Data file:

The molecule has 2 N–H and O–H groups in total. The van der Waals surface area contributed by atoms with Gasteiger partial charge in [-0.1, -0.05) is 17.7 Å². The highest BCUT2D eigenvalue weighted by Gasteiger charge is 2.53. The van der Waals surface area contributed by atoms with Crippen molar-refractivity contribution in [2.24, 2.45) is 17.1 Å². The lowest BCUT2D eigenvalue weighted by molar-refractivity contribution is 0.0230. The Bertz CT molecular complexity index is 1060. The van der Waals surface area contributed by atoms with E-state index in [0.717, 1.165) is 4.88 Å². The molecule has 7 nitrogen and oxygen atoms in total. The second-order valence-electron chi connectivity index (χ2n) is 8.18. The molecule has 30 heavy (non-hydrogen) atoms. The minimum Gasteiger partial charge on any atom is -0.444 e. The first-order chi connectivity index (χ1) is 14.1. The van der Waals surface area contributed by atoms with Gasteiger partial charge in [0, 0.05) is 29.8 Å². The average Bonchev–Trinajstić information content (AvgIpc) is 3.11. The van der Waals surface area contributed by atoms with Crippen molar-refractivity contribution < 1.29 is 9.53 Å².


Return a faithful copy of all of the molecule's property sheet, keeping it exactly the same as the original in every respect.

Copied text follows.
The molecule has 2 N–H and O–H groups in total. The van der Waals surface area contributed by atoms with Gasteiger partial charge in [-0.1, -0.05) is 17.7 Å². The highest BCUT2D eigenvalue weighted by Gasteiger charge is 2.53. The van der Waals surface area contributed by atoms with Crippen molar-refractivity contribution in [2.24, 2.45) is 17.1 Å². The lowest BCUT2D eigenvalue weighted by molar-refractivity contribution is 0.0230. The Bertz CT molecular complexity index is 1060. The van der Waals surface area contributed by atoms with E-state index in [0.717, 1.165) is 4.88 Å². The molecule has 7 nitrogen and oxygen atoms in total. The second-order valence-electron chi connectivity index (χ2n) is 8.18. The molecule has 30 heavy (non-hydrogen) atoms. The minimum Gasteiger partial charge on any atom is -0.444 e. The first-order chi connectivity index (χ1) is 14.1. The van der Waals surface area contributed by atoms with Gasteiger partial charge in [0, 0.05) is 29.8 Å². The average Bonchev–Trinajstić information content (AvgIpc) is 3.11. The van der Waals surface area contributed by atoms with Crippen molar-refractivity contribution < 1.29 is 9.53 Å².